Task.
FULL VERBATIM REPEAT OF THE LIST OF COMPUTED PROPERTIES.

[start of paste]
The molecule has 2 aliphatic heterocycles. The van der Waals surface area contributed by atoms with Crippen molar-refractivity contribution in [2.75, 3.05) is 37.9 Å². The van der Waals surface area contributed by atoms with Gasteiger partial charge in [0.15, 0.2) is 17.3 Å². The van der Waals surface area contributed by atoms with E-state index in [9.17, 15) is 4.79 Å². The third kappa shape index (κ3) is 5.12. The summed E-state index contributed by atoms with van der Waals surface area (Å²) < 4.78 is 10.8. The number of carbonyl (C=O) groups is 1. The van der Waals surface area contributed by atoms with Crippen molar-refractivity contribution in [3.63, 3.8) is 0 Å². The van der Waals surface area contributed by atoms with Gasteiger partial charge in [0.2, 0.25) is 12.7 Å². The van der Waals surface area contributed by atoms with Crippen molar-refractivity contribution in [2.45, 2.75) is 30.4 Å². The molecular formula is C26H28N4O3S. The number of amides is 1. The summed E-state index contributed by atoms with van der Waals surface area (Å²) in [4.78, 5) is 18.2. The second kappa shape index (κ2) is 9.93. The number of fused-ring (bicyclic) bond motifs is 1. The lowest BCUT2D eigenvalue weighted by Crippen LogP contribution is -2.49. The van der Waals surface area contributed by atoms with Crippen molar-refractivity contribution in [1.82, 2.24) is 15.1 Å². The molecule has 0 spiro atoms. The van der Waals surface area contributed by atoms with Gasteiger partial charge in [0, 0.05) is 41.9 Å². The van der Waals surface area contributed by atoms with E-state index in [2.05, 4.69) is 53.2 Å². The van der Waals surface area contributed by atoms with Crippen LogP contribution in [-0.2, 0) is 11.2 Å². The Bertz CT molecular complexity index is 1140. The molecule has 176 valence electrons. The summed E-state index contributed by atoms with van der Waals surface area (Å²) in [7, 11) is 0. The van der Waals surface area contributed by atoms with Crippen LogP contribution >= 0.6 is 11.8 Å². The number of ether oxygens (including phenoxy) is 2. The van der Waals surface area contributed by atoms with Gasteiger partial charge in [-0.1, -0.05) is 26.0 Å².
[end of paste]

The molecule has 2 aliphatic heterocycles. The van der Waals surface area contributed by atoms with Crippen molar-refractivity contribution in [2.75, 3.05) is 37.9 Å². The van der Waals surface area contributed by atoms with Gasteiger partial charge in [0.15, 0.2) is 17.3 Å². The van der Waals surface area contributed by atoms with E-state index in [9.17, 15) is 4.79 Å². The third kappa shape index (κ3) is 5.12. The summed E-state index contributed by atoms with van der Waals surface area (Å²) < 4.78 is 10.8. The number of carbonyl (C=O) groups is 1. The van der Waals surface area contributed by atoms with Crippen molar-refractivity contribution in [3.63, 3.8) is 0 Å². The van der Waals surface area contributed by atoms with Gasteiger partial charge in [0.2, 0.25) is 12.7 Å². The van der Waals surface area contributed by atoms with Crippen molar-refractivity contribution in [2.45, 2.75) is 30.4 Å². The molecular formula is C26H28N4O3S. The number of amides is 1. The summed E-state index contributed by atoms with van der Waals surface area (Å²) in [4.78, 5) is 18.2. The second kappa shape index (κ2) is 9.93. The number of fused-ring (bicyclic) bond motifs is 1. The lowest BCUT2D eigenvalue weighted by Crippen LogP contribution is -2.49. The van der Waals surface area contributed by atoms with Crippen molar-refractivity contribution in [1.82, 2.24) is 15.1 Å². The molecule has 0 spiro atoms. The van der Waals surface area contributed by atoms with Gasteiger partial charge in [0, 0.05) is 41.9 Å². The van der Waals surface area contributed by atoms with E-state index in [2.05, 4.69) is 53.2 Å². The van der Waals surface area contributed by atoms with Crippen LogP contribution in [-0.2, 0) is 11.2 Å². The Bertz CT molecular complexity index is 1140. The molecule has 176 valence electrons. The summed E-state index contributed by atoms with van der Waals surface area (Å²) in [7, 11) is 0. The van der Waals surface area contributed by atoms with Crippen LogP contribution >= 0.6 is 11.8 Å². The number of ether oxygens (including phenoxy) is 2. The van der Waals surface area contributed by atoms with Gasteiger partial charge in [-0.1, -0.05) is 26.0 Å².